Power Platform Solution Architecture: Considerations for post go-live

In this next post within my series on Power Platform solution architecture we’ll look at the considerations we need to start to make for things that should happen for ongoing operations that continue to work following go-live and the beginning of use of a… READ MORE [https://lewisdoes.dev/blog/p
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In this next post within my series on Power Platform solution architecture we’ll look at the considerations we need to start to make for things that should happen for ongoing operations that continue to work following go-live and the beginning of use of a solution.

Recap

Support & Continuous development

So with any solution we implement, especially those greater in size and including a medium t-shirt size we’ll most likely want to have a dedicated team support and continue to improve this solution.

But what do I mean by this? Let’s explore this a little more…

Support

For solutions, there are always bound to be some form of issues that come up along the way through use, especially if planned for utilisation changes. Say for example, the number of users on the platform and that use the solution dramatically increases, or the number of customer requests dramatically increases due to our organisation size and customer base size.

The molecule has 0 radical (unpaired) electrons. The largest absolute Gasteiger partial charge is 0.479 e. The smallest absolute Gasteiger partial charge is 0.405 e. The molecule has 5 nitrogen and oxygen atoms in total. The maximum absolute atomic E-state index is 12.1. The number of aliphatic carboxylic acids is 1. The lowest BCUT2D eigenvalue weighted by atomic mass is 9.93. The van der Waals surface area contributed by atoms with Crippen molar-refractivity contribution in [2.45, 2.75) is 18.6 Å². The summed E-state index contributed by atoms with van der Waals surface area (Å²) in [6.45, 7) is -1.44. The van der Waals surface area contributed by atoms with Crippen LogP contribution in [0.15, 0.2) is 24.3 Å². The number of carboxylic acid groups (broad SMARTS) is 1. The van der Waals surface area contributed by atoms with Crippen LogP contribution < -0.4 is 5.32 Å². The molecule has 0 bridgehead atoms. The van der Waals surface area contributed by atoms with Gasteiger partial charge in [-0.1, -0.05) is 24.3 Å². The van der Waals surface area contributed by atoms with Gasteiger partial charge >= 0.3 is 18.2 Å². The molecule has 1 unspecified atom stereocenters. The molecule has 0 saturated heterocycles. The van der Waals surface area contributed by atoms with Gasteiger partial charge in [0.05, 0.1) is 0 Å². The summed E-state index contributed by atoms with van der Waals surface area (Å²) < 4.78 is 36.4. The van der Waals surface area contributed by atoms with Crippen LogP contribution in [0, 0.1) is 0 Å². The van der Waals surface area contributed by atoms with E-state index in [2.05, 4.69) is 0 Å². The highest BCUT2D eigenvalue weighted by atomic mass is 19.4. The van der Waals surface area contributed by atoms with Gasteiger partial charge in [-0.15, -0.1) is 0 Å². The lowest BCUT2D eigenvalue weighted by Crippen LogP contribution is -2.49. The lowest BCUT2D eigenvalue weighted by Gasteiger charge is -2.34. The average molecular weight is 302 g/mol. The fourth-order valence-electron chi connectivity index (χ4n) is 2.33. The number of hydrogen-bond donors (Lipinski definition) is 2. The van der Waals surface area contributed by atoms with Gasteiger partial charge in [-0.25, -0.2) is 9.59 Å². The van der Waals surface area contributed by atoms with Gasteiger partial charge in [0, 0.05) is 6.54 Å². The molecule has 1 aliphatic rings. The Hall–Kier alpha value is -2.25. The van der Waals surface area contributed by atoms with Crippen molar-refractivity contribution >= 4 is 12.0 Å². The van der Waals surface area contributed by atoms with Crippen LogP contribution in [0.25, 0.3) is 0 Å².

All of these kind of things, can cause issues to arise such as the hitting of platform limits which cause degradations and more. There are also from time to time some bugs which can make their way past go-live without being noticed.

For these kind of things it’s important we have a support function in place to be able to handle them and resolve issues, or consult the appropriate stakeholders if development or broader work is required.

Continual improvement

There is also an element to which business requirements will constantly change and organisations will constantly be looking to improve their workings.

For these kind of cases where potential improvement may need to be made to a solution with small items being prioritised that are perhaps less regular and don’t require huge design or scoping efforts, we can implement a smaller sized regular development team who pick up these types of requests and work to a periodic based deployment schedule.

It’s important to consider whether this kind of function might be necessary based on the size of the solution being implemented.

It should also be maintained that any overly large requirements or collections of requirements perhaps might not fit into this type of function and may require a subsequent project to the initial implementation. This should be reviewed by the same or another solution architect.

What’s coming up?

So in the next couple of posts friends, we’ll look at some of these points in more detail including topics such as handover, support and continual improvement. 🚀

Written by
Lewis Baybutt
Microsoft Business Applications MVP • Power Platform Consultant • Blogger • Community Contributor • #CommunityRocks • #SharingIsCaring
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